The NervesHub team decided to implement client-side SSL for device authentication, which is the same strategy adopted by many IoT services like Amazon IoT and Azure IoT. Because of this, NervesHub can fit in with your current public key infrastructure for device to cloud communication.
Many developers are familiar with the public/private key encryption mechanism central to SSL, but this is traditionally implemented in order to allow a client (user) to verify that a server (website) is who it claims to be.
Client-side SSL is used as a replacement for systems such as username/password login to allow the server to verify the identity of the client. This method of authentication is more secure than typical authentication strategies, which store secrets on a server. With client-side SSL, the server only stores public keys, and the only way to impersonate a client is to gain possession of its private key. When machines (Nerves devices) are clients, private keys can be stored on the device via a one-time provisioning step, which provides a seamless experience for the firmware developers. In addition, it means that any potential attacker must individually compromise each actual device he/she wants to impersonate.
To take firmware security one step further, NervesHub requires that all firmware being pushed is signed with a private encryption key that belongs to the developer’s NervesHub organization. Both NervesHub and Nerves devices verify firmware signatures to protect against malicious or accidental upgrades to unauthorized firmware. Companies even can implement firmware-signing rooms where the private signing keys are not accessible on any network. Similar to NervesHub’s client-side SSL implementation, the public key information is the only information shared with the server.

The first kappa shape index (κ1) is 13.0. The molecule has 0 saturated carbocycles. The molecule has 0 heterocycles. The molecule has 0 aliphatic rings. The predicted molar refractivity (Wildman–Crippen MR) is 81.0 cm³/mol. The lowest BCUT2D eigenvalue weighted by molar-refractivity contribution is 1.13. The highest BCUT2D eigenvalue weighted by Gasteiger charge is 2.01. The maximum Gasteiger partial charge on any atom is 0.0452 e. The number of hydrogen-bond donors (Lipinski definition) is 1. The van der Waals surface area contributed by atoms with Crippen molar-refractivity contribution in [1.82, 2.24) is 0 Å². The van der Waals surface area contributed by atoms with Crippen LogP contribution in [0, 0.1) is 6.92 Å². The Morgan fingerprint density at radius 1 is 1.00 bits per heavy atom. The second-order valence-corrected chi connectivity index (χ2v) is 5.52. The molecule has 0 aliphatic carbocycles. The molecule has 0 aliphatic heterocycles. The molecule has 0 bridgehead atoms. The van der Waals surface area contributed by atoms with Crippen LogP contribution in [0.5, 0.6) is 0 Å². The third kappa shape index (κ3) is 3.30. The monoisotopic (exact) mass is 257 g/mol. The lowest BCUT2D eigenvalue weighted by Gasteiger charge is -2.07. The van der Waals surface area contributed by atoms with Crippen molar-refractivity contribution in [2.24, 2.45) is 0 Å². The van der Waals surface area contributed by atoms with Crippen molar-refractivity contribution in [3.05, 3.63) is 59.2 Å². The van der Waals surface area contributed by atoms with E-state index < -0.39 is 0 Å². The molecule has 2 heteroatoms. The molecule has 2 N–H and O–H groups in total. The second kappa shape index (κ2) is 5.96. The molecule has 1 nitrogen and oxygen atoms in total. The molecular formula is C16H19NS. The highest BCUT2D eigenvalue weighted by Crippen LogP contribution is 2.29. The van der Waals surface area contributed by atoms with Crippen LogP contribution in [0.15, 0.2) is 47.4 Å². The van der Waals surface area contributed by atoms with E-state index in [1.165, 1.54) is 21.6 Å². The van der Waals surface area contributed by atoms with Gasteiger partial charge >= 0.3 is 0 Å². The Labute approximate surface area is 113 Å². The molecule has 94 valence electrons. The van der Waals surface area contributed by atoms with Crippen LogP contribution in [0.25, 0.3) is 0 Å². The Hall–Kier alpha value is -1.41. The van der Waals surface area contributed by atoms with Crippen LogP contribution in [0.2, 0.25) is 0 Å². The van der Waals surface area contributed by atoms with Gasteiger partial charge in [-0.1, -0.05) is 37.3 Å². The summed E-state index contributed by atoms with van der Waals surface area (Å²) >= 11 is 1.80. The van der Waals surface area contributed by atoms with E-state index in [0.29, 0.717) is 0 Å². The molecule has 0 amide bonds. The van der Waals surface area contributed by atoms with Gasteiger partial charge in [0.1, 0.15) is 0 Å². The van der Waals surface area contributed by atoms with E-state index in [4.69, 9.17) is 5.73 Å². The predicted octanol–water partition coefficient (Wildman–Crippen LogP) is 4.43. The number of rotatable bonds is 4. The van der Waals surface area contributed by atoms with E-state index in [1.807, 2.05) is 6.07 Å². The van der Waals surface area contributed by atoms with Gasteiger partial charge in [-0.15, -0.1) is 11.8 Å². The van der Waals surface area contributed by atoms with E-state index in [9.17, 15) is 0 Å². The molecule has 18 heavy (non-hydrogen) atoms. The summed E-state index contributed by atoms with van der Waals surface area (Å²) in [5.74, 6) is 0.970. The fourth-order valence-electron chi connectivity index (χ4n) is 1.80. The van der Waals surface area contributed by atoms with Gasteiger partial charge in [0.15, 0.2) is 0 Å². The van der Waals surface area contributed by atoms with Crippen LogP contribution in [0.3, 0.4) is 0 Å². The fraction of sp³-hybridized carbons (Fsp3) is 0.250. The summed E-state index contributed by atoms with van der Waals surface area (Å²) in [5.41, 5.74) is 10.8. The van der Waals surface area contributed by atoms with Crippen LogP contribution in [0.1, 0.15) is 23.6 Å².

When Justin joined the Nerves team, he wanted the project to be extensible — and NervesHub is no exception. Every application will have its own backend and its own specific needs that can’t be handled by NervesHub. That’s why the team provides an API that allows you to leverage NervesHub for firmware management from within your current infrastructure. NervesHub is fully open-source and uses all Elixir technologies, including Phoenix.
“Because NervesHub is extensible, you can communicate with NervesHub to update your firmware and generate certificates and identities no matter what your backend is written in,” Justin says.
In addition, there are plans to allow users to leverage NervesHub’s client-side SSL system for device verification via the API. This will allow any backend to verify the identity of a device by simply querying NervesHub with the certificate provided by the device upon connection.
Frank, Justin, and the rest of the Nerves team have benefited greatly from open source software, which led them to make NervesHub an open source project. Not only can users sign up for an account on the hosted NervesHub application, but they can also clone or fork the open source repository and host NervesHub on their own infrastructure. This is a critical feature for users that need to keep their firmware delivery services on private servers.
The Future of Nerves
With the launch of NervesHub behind them, Frank and Justin have a laundry list of improvements they want to make. And they’re not getting too far ahead of themselves.
“I like to listen to the community and see what they’re excited about,” Frank says. “That will probably drive the next big thing for Nerves.”